Other frustrations included a perceived decline in cognitive abilities (12 percent) and no human contact with tutors and peers (10 percent).
The study’s limitations are tied in part to the instrument – self-reporting on an online survey – and in part to the survey respondents themselves. Most hailed from North America and other English-speaking nations. Most, 84 percent, identified themselves as male; this stat is consistent with other surveys of online learning, especially in math and science topics. There was a diverse array of occupations reported, but the majority of those surveyed were STEM professionals, managers and technicians. These learners, Guo said, likely represent “early adopters” and “the more technology-literate and self-motivated end of the general population.” He suggests future studies look both at in-person learning and at a broader swath of the public. But he expects the lessons learned from this group will generalize.
Based on this first set of findings and using a learner-centered design approach, Guo proposes tailoring computer-programming tools and curricula specifically for older learners. He notes, for example, that many of his respondents seemed to take pride in their years and in their tech-savvy, so while it may be good to advertise products as targeting this age group, they should not appear patronizing. It might make sense to reframe lessons as brain-training games, like Lumosity, now popular among the older set.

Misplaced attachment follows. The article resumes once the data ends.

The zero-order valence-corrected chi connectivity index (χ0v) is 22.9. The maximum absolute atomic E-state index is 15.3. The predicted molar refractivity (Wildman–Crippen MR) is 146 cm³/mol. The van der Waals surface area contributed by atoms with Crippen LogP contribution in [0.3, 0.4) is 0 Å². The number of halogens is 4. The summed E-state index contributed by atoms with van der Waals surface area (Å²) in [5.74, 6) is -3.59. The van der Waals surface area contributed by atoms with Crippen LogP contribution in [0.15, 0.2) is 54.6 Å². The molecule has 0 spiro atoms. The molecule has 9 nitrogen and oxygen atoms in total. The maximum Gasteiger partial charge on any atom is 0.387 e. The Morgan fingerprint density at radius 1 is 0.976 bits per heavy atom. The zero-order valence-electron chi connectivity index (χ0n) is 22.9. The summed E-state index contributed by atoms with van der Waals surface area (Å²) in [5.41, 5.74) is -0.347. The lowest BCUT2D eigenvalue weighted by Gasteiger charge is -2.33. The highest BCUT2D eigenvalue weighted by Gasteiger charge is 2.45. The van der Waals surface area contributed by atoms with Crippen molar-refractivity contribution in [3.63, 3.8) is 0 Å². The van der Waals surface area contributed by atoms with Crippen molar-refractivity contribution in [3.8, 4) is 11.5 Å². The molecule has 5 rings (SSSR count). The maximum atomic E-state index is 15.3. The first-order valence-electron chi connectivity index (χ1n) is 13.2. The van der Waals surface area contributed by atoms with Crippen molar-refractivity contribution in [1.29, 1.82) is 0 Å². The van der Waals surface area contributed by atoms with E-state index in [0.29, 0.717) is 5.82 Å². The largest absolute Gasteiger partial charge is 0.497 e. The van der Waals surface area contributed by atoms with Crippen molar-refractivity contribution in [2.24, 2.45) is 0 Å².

Just as it’s key to understand who the learners are so is understanding where they have trouble. Repetition and frequent examples might be good to implement, as well as more in-person courses or video-chat-based workshops, Guo said, which may lead to improvements in the teaching of programming not just for older adults but across the board.
Context matters, too. Lessons are more compelling when they are put into domains that people personally care about. And Guo recommends coding curricula that enable older adults to tell their life stories or family histories, for example, or write software that organizes health information or assists care-givers.
Guo, who is currently working on studies to extend coding education to other underrepresented groups, advocates a computing future that is fully inclusive of all ages.
“There are a number of social implications when older adults have access to computer programming – not merely computer literacy,” he said. “These range from providing engaging mental stimulation to greater gainful employment from the comfort of one’s home.”
By moving the tech industry away from its current focus on youth, Guo argues, we all stand to gain. [emphasis mine]